The Library of Congress and LC Labs are delighted to co-host the 2018 International Image Interoperability Framework (IIIF) Conference with the Smithsonian Institution and the Folger Shakespeare Library. The event will be held May 21-25 in Washington, DC. In preparation for the event, we sat down with Chris Thatcher, a senior software developer at the Library, and asked if he could share more about how the Library of Congress is implementing and extending services with IIIF.
What is IIIF and what problems is it trying to solve?
Chris Thatcher: In case you haven’t added it to your LOA (List Of Acronyms), IIIF stands for International Image Interoperability Framework. Also to save you the same embarrassment, I spent years pronouncing it “Eye Eye Eye Ef” until I went to a conference and heard all the cool kids pronouncing it “Triple Eye Ef”!
IIIF is a small body of standards that provides a simple way for cultural and scientific organization to provide access to their images in a way that is consistent and predictable across those organizations.
For many of these organizations, high resolution images served on the web are _the way_ researchers all over the world access primary resources. Being able to see everything from a low resolution image to quickly scan for images of interest, and conversely zooming into a small area of interest that is of particular interest to the researcher goes all the way back to American Memory.
IIIF at its core, provides a way for organizations to exposes these images over the web in a way that allows researchers to use primary sources from disparate organizations using any platform that speaks IIIF.
In fact, the Library’s current implementation of the IIIF Image protocol is just another iteration of the original image service written by David Woodward for American Memory a dozen years ago in Perl, then updated to Python, and then modified to support IIIF.
To show you the power of IIIF it helps to have some concrete examples. Here is a basic IIIF image url for a Library item:
The first part of the url identifies our service: _https://tile.loc.gov/image-services/iiif/_
The second part identifies the particular primary resource: _service:gmd:gmd370:g3701:g3701p:rr000950_
Now this is where things get cool. The remaining part of the url describes the way that we want to see the image: _/full/pct:3.125/0/default.jpg_
Do you want a different format? Ok pick one and just ask for it by changing _default.jpg_ to _default.gif_:
* default.gif (GIF): https://tile.loc.gov/image-services/iiif/service:gmd:gmd370:g3701:g3701p:rr000950/full/pct:3.125/0/default.gif
* default.png (PNG): https://tile.loc.gov/image-services/iiif/service:gmd:gmd370:g3701:g3701p:rr000950/full/pct:3.125/0/default.png
* default.pdf (PDF): https://tile.loc.gov/image-services/iiif/service:gmd:gmd370:g3701:g3701p:rr000950/full/pct:3.125/0/default.pdf
Maybe you are using a tool chain that works better processing in gray scale or bitonal. Just ask!:
* gray.jpg (Gray Scale): https://tile.loc.gov/image-services/iiif/service:gmd:gmd370:g3701:g3701p:rr000950/full/pct:3.125/0/gray.jpg
* bitonal.jpg (Bitonal): https://tile.loc.gov/image-services/iiif/service:gmd:gmd370:g3701:g3701p:rr000950/full/pct:3.125/0/bitonal.jpg
Was the image scanned at an incorrect rotation, or maybe some part of this image is best referenced at a specific rotation? Many items can have text in multiple orientations on the same page such as hand drawn maps from Jed. Hotchkiss. Similarly, Rosa Park’s signature on her voter registration card is at 90 degrees. Just ask for the correct rotation of 0,90,180, or 270:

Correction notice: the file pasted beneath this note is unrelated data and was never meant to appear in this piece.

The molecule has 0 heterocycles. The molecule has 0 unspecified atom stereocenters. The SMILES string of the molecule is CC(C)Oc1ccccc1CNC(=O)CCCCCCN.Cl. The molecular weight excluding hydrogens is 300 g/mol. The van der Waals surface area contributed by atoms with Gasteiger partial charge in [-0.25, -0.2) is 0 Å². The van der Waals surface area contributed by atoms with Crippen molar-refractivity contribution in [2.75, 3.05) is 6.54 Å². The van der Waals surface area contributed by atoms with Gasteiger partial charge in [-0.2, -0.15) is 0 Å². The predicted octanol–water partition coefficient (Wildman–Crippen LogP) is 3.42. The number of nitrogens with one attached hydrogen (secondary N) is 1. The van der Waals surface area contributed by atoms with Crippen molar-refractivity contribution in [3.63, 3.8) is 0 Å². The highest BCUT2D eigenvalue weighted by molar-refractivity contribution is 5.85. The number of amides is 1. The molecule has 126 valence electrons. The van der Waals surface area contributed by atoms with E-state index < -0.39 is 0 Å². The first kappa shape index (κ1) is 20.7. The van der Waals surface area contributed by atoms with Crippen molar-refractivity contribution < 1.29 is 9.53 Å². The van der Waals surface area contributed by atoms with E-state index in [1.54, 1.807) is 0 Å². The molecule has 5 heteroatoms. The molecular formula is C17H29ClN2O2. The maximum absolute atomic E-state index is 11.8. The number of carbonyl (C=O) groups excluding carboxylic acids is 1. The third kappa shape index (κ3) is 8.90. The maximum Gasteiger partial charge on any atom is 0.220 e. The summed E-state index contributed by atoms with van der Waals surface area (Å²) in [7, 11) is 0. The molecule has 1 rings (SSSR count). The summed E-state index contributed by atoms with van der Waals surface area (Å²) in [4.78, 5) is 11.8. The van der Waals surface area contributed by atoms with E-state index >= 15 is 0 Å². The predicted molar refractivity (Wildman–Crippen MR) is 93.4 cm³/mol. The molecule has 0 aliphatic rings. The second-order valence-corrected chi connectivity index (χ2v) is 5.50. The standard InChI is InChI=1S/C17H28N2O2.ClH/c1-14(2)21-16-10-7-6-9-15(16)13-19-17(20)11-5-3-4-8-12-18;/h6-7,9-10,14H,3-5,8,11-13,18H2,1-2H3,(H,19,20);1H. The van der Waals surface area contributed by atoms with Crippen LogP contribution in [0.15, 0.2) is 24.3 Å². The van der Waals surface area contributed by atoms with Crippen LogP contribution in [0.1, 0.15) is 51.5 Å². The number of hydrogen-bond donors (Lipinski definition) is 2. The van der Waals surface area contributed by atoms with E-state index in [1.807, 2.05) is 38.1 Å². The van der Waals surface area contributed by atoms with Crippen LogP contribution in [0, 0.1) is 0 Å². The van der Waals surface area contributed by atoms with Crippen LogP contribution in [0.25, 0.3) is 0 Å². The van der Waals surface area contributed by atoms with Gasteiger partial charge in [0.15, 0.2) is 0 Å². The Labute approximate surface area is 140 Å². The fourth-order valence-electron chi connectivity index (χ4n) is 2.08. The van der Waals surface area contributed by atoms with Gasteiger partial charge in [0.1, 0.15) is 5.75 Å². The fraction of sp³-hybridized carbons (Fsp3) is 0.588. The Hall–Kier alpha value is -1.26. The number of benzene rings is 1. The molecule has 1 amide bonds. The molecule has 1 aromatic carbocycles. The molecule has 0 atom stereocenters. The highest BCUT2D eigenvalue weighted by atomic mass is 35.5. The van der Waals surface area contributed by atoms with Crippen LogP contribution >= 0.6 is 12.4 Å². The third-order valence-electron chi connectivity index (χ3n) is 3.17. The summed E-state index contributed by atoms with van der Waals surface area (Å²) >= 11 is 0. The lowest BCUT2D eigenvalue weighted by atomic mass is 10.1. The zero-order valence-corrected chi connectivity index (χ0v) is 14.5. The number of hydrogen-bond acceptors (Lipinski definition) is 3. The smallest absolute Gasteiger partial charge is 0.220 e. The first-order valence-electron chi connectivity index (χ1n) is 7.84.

* 90/default.jpg (90 degrees): https://tile.loc.gov/image-services/iiif/service:mss:mss85943:0026:15:0002/1203,48,233,943/125,/90/default.jpg
* 180/default.jpg (180 degrees): https://tile.loc.gov/image-services/iiif/service:gmd:gmd388m:g3880m:g3880m:gcwh0001:ca000038/786,1072,902,407/705,/180/default.jpg
* 270 (270 degrees): https://tile.loc.gov/image-services/iiif/service:mss:mss85943:0026:15:0002/1203,48,233,943/125,/270/default.jpg
Maybe the image is a negative and all the writing is mirror image. No problem!
In this example I’m going to pretend we are researching James Buchanan and Harriet Lane Johnston Papers and when browsing a folder we notice a page might be missing. We can see the page ghosted in the page that was pressed up against it (https://www.loc.gov/resource/mss14258.001_0226_0314/?sp=39), so we try to compare it to a signature on another page
* !0/default.jpg (Vertical Mirror): https://tile.loc.gov/image-services/iiif/service:mss:mss14258:001:0200:0264/1222,3511,1303,413/572,/!0/default.jpg
Compare this to our other signature now: https://tile.loc.gov/image-services/iiif/service:mss:mss14258:001:0200:0274/466,3312,1280,359/623,/0/default.jpg
* Horizontal Mirror: https://tile.loc.gov/image-services/iiif/service:gmd:gmd370:g3701:g3701p:rr000950/full/pct:3.125/!180/default.jpg
So far we have been requesting an image thats 3.125 percent of the original images size. Why 3.125? Well it’s a math thing related to powers of two. That helps us be more efficient since these sizes require less server processing. But we can do arbitrary percents, specific widths, heights:
* pct:15/0/default.jpg (15 percent of the original size): https://tile.loc.gov/image-services/iiif/service:afc:afc1991021:afc1991021_45581/full/pct:15/0/default.jpg
* 512,/0/default.jpg (512 pixels wide): https://tile.loc.gov/image-services/iiif/service:sgp:sgpbatches:batch_dlc_doggerbank_ver01:data:sn78004456:print:1917020401:0001/full/512,/0/default.jpg